I've just finished Emile Zola's Nana. It is not really shocking now, but I certainly understand how shocking it would have been in 1880. The first thought I had was that Paris must have terrified respectable ladies everywhere in the 19th century. I immediately thought of Henry James's The Ambassadors and his depiction of Parisian excess. I believe that Henry James hated Emile Zola's naturalistic style. The pairing would have made for an excellent term paper, if I were an energetic English major.
Then I thought of Tolstoy's Anna Karenina. Her drive to excess and social ruin was paralleled nicely by Nana's. Two ruined women, and the incessant, moralizing social commentary of two "stodgy old men." Hrmph. Of course this made me think of Virginia Woolf's Orlando. Cross-dressing and lesbianism. Juicy! Orlando in counterpoint to the other novels. Fodder for another paper!
I was amused by the accidental placement of Moll Flanders and Nana in order on my reading list. Nana is an utterly disagreeable character in the end, devoid of any real human emotion. In stark contrast to my favorable impression of Moll Flanders. Both novels carry the question of proto-feminism with them. Is resorting to prostitution the only way for women to exhibit any power at all in a patricharcial society? Is the power of women only vested in their youth and good looks? Is it wrong for a woman to use her sexuality when it is the only card she has to play? Are the male authors wrong for refusing to give women any other power at all? Are they justified in highlighting the folly of men (society) in this way? What does it say about women? In my mind, these two are better off than the silly heroines of the Romantic period that fell squarely between the two works.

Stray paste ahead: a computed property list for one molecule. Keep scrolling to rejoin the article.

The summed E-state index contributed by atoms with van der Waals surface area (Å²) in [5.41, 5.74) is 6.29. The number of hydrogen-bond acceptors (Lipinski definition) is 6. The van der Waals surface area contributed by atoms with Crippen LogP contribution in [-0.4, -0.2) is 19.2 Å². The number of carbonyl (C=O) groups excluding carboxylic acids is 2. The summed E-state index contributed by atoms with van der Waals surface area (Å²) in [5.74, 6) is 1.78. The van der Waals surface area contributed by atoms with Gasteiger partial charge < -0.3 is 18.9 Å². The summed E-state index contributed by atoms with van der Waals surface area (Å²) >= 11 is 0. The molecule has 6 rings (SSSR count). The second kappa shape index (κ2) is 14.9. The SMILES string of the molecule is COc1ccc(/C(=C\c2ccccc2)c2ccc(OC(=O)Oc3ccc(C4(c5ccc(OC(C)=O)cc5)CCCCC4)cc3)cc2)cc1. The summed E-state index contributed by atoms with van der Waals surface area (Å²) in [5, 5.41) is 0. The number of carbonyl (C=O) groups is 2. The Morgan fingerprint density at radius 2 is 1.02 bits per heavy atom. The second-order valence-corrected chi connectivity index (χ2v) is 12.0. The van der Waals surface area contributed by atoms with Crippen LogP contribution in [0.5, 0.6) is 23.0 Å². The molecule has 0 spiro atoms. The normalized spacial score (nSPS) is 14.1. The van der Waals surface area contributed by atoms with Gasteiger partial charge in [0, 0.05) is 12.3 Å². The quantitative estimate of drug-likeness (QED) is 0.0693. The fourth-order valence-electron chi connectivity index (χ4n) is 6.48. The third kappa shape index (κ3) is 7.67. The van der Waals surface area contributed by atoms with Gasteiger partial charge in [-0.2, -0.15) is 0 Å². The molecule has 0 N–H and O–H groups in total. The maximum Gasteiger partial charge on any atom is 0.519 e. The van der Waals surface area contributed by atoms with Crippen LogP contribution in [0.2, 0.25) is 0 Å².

I was impressed with Zola's writing. I'm sure the novel is exceedingly beautiful in French, if I could read just it. I am interested in details like the inner workings of a Paris theater. I was enthralled by the description of the horse races. I like this style of writing because I am not distracted by the details. I think I prefer it to Henry James. I do like that it is more complex than Defoe. Of course I believe we've come around to another period of "naturalism" with our reality TV driven world.